+:-) How cool is it that there is a ready-made emoticon for Ash Wednesday? (This twenty-first century student appreciates it at least.)
Today begins Lent, the season of preparation for Holy Week and the Easter season. Erskine bonus: being surrounded by Christians means that I don’t often need to explain what Lent is, or why I currently have ashes on my forehead. [Another Erskine bonus: being able to go to church with your professors!] Many students here choose to give something up or make some sort of extra effort for the next 40 days, and I love hearing how creative they are. It is a reminder of something my priest said in Mass this morning: God appreciates our thoughtfulness and our efforts, not perfection. In my personal life, I can say that I seldom think about God from that perspective–I have a guilty conscience and ruminate on the countless ways I mess up and fail. But God is our Father, our friend, our greatest supporter, and the truest and greatest giver of love. As much as He does for us every second, He notices and appreciates gestures of kindness and thoughtfulness!
Though I am choosing to make sacrifices and/or changes in my personal life, I am not sharing the majority of those in the blog. I am, however, undertaking a sort of project on the blog for Lent and I would love for you to follow along and be involved. The series will be loosely based on Love Life Live Lent, and I got the idea from a friend in St Andrews who is doing it this year for the second time.
I have discussed the idea with the communications department here (which supports this blog) and they are graciously providing me with support and guidance. I will post updates daily (or as often as possible) about my projects, discussions, questions, and thoughts. You will also get to read perspectives and thoughts from other members of the Erskine community, which may be a welcome change from my voice. One of my intents of my Life Lent project is to encourage thought and discussion in our community, which includes you! I welcome and ask for feedback, questions, and ideas. I also want to preface by reiterating that I am Catholic, so many posts will likely include things about my personal faith perspective and traditions. There will be many others, though.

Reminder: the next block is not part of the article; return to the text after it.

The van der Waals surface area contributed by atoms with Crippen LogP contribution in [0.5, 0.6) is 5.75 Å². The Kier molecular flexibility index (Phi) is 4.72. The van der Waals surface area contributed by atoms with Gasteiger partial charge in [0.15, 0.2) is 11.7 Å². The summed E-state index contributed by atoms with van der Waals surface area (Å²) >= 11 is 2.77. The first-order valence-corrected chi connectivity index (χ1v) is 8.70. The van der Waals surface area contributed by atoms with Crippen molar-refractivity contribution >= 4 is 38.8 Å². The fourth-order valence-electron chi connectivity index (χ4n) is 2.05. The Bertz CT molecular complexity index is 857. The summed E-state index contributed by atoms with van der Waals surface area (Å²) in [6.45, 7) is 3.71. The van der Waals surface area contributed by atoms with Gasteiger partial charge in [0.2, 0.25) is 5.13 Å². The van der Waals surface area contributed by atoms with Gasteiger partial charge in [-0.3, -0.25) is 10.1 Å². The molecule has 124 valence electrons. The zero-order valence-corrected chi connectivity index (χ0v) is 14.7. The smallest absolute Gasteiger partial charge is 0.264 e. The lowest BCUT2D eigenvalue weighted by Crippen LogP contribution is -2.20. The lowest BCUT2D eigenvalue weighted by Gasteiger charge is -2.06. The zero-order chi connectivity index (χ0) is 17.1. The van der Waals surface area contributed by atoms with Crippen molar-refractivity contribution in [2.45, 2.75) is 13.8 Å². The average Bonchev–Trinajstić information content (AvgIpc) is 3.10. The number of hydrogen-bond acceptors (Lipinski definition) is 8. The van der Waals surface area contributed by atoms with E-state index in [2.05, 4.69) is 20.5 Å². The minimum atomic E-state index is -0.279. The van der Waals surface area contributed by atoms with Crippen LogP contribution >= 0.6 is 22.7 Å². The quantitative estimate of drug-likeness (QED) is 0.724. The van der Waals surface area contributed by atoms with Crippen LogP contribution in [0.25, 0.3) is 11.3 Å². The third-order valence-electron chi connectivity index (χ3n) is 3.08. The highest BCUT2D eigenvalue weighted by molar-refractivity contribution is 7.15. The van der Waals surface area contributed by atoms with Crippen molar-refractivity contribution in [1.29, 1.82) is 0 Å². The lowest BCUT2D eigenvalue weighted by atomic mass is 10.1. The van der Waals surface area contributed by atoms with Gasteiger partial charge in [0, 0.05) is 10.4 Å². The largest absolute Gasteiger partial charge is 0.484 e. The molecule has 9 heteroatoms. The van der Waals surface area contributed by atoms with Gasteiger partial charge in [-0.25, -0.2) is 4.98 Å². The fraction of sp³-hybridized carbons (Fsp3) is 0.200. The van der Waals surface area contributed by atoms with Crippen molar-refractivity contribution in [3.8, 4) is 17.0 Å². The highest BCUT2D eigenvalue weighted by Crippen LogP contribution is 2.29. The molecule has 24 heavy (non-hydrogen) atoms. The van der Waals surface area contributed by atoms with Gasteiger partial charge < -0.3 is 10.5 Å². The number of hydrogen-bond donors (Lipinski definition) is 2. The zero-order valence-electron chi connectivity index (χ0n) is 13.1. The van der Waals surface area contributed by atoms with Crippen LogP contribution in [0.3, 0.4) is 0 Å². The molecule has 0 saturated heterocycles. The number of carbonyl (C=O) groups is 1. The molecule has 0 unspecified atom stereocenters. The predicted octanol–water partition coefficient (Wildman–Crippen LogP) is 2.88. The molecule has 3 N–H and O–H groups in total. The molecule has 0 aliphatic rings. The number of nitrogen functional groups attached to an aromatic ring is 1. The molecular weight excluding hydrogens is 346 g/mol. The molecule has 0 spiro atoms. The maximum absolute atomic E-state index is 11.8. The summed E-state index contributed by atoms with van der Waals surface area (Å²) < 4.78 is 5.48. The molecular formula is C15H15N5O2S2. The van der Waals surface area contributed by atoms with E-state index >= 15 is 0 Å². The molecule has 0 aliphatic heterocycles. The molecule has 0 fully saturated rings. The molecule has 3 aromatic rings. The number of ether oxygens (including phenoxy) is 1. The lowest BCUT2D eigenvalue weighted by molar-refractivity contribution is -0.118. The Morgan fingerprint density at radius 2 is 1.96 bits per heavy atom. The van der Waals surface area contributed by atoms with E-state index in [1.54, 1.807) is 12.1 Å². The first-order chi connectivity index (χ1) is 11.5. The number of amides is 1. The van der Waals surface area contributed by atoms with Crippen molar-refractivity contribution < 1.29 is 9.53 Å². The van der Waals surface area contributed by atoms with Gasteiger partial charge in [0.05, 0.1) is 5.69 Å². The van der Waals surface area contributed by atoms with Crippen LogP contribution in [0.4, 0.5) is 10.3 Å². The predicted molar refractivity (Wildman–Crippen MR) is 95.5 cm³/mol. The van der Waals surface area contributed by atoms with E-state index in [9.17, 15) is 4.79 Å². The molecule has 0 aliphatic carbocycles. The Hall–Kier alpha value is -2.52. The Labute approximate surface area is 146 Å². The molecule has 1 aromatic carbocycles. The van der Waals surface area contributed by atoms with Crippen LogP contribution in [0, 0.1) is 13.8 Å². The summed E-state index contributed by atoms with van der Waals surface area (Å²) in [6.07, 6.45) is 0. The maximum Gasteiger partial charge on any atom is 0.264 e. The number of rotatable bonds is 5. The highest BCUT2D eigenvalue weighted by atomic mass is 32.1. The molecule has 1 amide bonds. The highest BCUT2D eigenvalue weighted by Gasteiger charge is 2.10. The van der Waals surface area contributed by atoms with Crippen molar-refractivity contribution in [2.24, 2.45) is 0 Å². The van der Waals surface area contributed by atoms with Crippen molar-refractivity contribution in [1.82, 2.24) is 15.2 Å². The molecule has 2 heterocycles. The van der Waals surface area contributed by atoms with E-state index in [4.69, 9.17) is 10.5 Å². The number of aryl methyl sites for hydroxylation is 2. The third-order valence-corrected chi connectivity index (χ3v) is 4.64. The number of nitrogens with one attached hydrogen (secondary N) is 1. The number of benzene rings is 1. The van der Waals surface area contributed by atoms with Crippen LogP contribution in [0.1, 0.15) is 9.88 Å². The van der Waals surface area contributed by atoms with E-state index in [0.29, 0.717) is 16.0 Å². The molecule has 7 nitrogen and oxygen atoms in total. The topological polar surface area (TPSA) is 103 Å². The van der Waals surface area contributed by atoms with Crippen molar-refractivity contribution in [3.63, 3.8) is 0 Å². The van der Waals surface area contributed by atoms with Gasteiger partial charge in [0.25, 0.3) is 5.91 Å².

This post may seem rather vague, but I want there to be some element of surprise regarding what I choose to do each day. Though I may discuss personal projects I undertake or struggles I have, I have no intention of making this project about me. I hope to focus on community, faith, and perspective. Please comment or contact me with any input, insight, or ideas you may have.
I will close today with a brief explanation of why Catholics (and others) receive ashes on this day each year.
The Christian tradition of the dies cinerum (day of ashes) began in the 800s AD but ashes have been used for repentance and penance for thousands of years in myriad cultures. The ashes we use are the ashes of the palms we burn on Palm Sunday, sprinkled with holy water and blessed by four traditional prayers. In the Old Testament, ashes are an outward sign of repentance (example: Daniel 9:3-6). Ash Wednesday marks the beginning of a time of repentance, assessment, and a new beginning. We have all heard something along the lines of, “Remember you are dust, and to dust you shall return” (Genesis 3:19), or “ashes to ashes, dust to dust.” Ashes are a sign of physical death; our physical bodies may die, and we intend to die to our worldly desires, but we have the hope and faith of eternal life with God.
“A clean heart create for me, O God, and a steadfast spirit renew within me.
Cast me not out from your presence, and your Holy Spirit take not from me.”
God bless you and keep you,